Vista's image problem personified

Mak 2.0

Staff member
It might not have even been a story meriting any extent of coverage -- Microsoft's hiring yesterday of comedian Jerry Seinfeld as its new commercial spokesperson -- had it not been for the fact that Microsoft has an image problem. That problem is due in large part to Windows Vista, and the public perception of it as somewhat less than the savior of modern computing that it was originally promoted to be in the early months of 2007.

As was widely reported yesterday, Microsoft is reportedly investing $300 million in a new advertising campaign starring comedian Jerry Seinfeld, and designed by the firm responsible for Burger King's popular, yet disturbing "King" ads. You may recall, the ones where ordinary people find themselves conversing with a plastic, motionless, mute Burger King statue that they find in their midst for no apparent reason.

Crispin Porter + Bogusky's new ad campaign for Microsoft will reportedly pair Seinfeld (although Hollywood sources are reporting that Will Farrell and Chris Rock were also considered) with the always hilarious Bill Gates, whom we hope will not appear as plastic or immobile. The campaign is being called "Windows, Not Walls;" and for some reason, visions of Rowan & Martin's famous "joke wall" immediately come to mind.

It is the very fact that there will be a pairing at all for comedy purposes that will ensure this campaign will be compared for message, effectiveness,, cinematography, wardrobe...with the "I'm a Mac/I'm a PC" campaign mounted by Apple. Regardless of whether that campaign has the "reach-to-conversion" ratio of other campaigns for cars or home appliances or even computers, Apple's will most likely be viewed as among the most successful advertising productions in the history of the medium.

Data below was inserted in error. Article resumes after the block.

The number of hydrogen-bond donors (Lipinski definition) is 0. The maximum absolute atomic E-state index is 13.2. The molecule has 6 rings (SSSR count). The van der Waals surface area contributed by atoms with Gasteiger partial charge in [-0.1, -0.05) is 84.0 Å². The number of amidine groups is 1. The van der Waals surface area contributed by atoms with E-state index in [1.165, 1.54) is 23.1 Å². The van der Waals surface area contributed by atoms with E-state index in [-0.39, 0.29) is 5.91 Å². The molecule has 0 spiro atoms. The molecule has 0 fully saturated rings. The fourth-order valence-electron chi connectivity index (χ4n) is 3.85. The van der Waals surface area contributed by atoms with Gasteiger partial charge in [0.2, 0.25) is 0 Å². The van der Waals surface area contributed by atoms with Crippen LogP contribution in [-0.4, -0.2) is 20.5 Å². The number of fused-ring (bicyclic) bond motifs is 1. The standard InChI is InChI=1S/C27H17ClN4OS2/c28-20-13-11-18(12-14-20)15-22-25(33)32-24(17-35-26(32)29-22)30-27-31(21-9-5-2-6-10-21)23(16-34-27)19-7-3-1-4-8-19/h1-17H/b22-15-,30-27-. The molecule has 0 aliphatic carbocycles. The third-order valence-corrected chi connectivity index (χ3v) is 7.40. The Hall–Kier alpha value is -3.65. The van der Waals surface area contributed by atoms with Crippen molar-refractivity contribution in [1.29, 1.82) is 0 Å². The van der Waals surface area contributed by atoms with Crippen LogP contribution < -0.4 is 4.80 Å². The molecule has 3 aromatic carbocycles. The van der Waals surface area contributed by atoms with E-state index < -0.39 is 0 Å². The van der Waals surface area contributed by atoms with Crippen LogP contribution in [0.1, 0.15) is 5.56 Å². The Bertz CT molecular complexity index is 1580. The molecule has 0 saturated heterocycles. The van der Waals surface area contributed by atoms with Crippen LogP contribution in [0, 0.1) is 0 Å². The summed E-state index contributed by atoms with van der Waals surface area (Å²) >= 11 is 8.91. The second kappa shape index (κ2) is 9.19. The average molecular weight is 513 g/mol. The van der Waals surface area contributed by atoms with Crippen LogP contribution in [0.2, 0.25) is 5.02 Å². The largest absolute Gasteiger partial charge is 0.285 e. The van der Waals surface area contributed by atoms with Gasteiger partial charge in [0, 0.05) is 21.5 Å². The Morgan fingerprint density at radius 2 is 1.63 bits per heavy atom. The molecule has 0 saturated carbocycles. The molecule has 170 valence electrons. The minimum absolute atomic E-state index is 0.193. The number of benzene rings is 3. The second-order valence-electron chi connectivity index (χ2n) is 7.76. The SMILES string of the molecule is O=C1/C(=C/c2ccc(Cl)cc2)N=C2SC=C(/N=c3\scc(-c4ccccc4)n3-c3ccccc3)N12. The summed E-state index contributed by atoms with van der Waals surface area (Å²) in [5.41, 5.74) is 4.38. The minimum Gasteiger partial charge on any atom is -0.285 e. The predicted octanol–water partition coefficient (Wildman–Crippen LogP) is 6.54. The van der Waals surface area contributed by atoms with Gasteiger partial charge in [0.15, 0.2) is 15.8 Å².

Not that Seinfeld's previous work in advertising has been all that bad. Just last year, he was a spokesperson for HP in its continuing "The Computer is Personal Again" campaign, which has included Mark Cuban, Pharell, Vera Wang, Shaun White, and Serena Williams, among others. That series of ads has coincided with an increase in notebook sales that amounts to 26% worldwide.

Source: BetaNews
Yeah, pretty interesting news. Here's my reply from another site:

Well, Apple has long made its "bang" by focusing on what's cool. While their products also do just work and tend to get the job done, their cash comes from the fact that it's cool to get the job done the Mac way.Microsoft's "name" comes (came?) from reliability in the business industry, where code you wrote almost two decades ago DOS 5 would run on Windows XP today (assuming you used their APIs for everything). Windows 2000 was a fast, snappy, and efficient OS that got the job done. Windows XP has a bit more "homey" but as the years passed and the service packs came in, it grew to fit that same role.

Windows has never been advertised as a truly "fun" OS until Vista's "the WOW starts now" campaign; unfortunately, I get the feeling that they're turning to the hip crowd because they've failed to stand out in any other way. From performance to reliability, Vista has flopped (I'm using it now, fulltime) - so they're looking for anything else that may save them some face.

So while it's no biggie for Apple to start advertising through Sienfeld, it is for Microsoft who have never been the sort of people to do this kind of thing.